When innovators come up with the idea for the next great technological breakthrough, the first roadblocks to seeing that idea to fruition are typically funding. Among renewable energy inventions, this need is typically filled through wealthy private investors, venture capital firms, or government grants. But today, in the age of the Internet, budding entrepreneurs have taken their funding needs online through crowdfunding sites like Kickstarter and Indiegogo.
Perusing these websites, you’ll find a host of renewable energy projects seeking funding, some successfully reaching those goals and others failing. As a part of a new article series highlighting active renewable energy projects on crowdfunding sites (to demonstrate what’s on the market today and find products that might be of interest to those in the energy field), I decided to start with a look back at some of the most compelling projects successfully crowdfunded. In this way, I could determine what has made these projects successful, reach out to the people behind them to gather insight into the process, and determine what brought them to crowdfunding instead of more traditional fundraising methods.
This first article will look at the most interesting successfully funded renewable energy projects but stay tuned for the coming article that will highlight the most intriguing projects that ultimately did not reach their goals. After that, we’ll start updating on currently active projects.
1. The GEN- Produce Renewable Energy for Your Home
This project received funding from 125 backers and exceeded the $60,000 goal to fund the innovative “world’s first patent pending solar and wind renewable energy generator” for residential energy generation.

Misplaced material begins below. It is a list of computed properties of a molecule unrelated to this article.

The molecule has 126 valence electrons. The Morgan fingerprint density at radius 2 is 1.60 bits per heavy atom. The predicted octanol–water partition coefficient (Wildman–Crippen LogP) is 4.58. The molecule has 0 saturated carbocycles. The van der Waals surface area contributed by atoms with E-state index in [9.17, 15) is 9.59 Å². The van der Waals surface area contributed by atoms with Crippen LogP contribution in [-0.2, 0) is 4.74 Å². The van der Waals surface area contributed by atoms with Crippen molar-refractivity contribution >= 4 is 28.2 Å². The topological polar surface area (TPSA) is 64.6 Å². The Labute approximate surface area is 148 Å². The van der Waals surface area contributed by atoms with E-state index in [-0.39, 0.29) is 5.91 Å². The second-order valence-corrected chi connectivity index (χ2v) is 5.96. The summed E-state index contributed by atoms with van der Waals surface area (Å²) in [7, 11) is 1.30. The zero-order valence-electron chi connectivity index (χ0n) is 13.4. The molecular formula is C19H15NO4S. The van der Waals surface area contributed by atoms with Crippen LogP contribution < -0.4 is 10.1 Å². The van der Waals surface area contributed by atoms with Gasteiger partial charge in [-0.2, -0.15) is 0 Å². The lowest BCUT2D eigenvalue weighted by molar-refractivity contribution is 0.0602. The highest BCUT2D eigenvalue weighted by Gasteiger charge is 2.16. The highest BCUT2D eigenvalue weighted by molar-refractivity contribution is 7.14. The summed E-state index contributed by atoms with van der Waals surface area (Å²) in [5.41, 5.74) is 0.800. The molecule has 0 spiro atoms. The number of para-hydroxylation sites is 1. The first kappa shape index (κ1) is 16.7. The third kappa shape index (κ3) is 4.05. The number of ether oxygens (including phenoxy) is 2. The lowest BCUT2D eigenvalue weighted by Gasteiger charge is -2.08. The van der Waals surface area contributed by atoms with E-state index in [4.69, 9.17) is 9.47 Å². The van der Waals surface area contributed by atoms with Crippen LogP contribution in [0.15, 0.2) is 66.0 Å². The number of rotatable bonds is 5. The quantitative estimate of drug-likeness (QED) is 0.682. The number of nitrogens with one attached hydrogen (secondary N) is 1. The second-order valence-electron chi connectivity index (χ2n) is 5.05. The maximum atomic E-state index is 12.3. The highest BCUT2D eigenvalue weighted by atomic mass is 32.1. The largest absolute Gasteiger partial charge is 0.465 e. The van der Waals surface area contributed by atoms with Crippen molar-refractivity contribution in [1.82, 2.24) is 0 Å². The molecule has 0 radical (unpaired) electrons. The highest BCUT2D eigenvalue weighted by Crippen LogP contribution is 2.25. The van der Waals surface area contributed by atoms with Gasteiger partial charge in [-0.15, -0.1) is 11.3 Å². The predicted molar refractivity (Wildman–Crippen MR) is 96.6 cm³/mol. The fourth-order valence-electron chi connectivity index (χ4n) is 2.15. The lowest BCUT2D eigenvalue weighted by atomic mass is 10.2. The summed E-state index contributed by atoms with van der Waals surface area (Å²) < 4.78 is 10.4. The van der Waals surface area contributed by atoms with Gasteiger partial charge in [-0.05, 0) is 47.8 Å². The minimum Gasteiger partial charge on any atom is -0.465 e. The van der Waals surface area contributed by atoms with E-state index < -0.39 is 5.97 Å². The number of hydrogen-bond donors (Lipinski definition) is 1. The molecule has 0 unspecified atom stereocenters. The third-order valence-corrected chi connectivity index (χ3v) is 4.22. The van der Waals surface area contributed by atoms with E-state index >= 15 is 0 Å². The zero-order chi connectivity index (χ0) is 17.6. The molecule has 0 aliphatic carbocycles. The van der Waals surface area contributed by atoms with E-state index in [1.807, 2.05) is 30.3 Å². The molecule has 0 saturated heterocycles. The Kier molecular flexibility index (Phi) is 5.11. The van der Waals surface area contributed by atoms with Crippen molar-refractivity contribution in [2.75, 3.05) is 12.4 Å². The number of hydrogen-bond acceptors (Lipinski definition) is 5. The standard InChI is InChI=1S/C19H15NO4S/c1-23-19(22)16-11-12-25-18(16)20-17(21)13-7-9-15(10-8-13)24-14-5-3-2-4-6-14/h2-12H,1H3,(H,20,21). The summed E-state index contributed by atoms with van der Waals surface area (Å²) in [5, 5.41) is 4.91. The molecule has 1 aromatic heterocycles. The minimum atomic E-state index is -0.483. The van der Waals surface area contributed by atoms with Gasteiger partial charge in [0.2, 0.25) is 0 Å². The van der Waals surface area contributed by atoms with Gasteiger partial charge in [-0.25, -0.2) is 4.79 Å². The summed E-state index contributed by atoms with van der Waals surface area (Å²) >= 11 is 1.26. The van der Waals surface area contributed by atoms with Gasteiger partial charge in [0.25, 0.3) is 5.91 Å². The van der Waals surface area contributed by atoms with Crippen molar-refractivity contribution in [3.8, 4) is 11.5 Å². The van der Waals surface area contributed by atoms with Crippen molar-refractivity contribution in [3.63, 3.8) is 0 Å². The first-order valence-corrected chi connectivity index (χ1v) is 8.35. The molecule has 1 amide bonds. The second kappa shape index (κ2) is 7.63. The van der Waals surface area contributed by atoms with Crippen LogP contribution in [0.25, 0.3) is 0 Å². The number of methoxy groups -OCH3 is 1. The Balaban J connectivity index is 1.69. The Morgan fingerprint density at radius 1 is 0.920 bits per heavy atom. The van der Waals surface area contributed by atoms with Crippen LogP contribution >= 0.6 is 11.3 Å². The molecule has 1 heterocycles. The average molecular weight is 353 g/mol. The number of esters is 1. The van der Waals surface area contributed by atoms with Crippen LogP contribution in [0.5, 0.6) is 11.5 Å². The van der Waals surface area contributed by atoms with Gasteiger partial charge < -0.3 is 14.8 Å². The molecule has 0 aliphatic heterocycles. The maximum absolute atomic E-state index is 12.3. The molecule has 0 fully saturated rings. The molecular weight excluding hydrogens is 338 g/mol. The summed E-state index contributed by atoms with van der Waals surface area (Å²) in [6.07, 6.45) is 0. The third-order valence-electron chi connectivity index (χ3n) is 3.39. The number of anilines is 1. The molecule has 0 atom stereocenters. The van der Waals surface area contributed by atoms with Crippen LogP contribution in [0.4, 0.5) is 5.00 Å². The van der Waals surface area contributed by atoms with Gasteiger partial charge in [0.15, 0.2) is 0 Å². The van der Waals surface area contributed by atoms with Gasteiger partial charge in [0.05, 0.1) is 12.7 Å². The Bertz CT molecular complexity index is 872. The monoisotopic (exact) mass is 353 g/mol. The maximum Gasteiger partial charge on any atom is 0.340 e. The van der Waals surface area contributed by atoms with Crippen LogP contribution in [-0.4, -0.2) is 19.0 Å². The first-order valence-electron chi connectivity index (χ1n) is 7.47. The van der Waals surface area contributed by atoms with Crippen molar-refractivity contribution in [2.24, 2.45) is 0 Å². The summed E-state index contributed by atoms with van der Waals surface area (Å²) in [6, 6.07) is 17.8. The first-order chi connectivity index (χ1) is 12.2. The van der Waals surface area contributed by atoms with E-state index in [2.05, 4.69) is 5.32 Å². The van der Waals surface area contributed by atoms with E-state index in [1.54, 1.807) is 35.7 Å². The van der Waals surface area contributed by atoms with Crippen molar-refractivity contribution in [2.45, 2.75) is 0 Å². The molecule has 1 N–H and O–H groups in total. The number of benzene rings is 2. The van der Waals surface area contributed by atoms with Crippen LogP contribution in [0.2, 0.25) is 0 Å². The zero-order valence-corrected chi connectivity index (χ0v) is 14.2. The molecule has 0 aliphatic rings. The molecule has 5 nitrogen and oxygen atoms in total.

Promising a 3-year payback period and 17 subsequent years of free energy, this project sought to expand rooftop energy generation from your typical solar photovoltaic system to one that includes wind, thus increasing total capacity and providing additional energy even when the sun isn’t shining.
2. Clean Energy Empire- The Card Game
This card game is one of the more creative renewable energy projects I came across, using the tabletop game craze to promote energy literacy and education, getting people (middle-school aged and up) to consider the consequences of different energy sources in an engaging way.
The goal for this project was modest, but 56 backers were happy to shell out over $4,750 to see Clean Energy Empire become a reality. Despite the success, the entrepreneur behind it noted that “crowdfunding is exhausting work” but was necessary “out of need, as going into debt to fund the project wasn’t an option.”
3. Cow Power
Another project to provide energy-related education is in the form of a documentary. Cow Power sought to tell the story of Vermont citizens supporting a program that turned cow manure into renewable energy, which was able to save the environment and ensure the continued existence of their cherished rural farms.
In just one month’s time, this project had 59 backers to thank for over $6,000 funded towards (in their words) “giving a $#*!”
4. Light Salone- Small-Scale Renewable Energy for Sierra Leone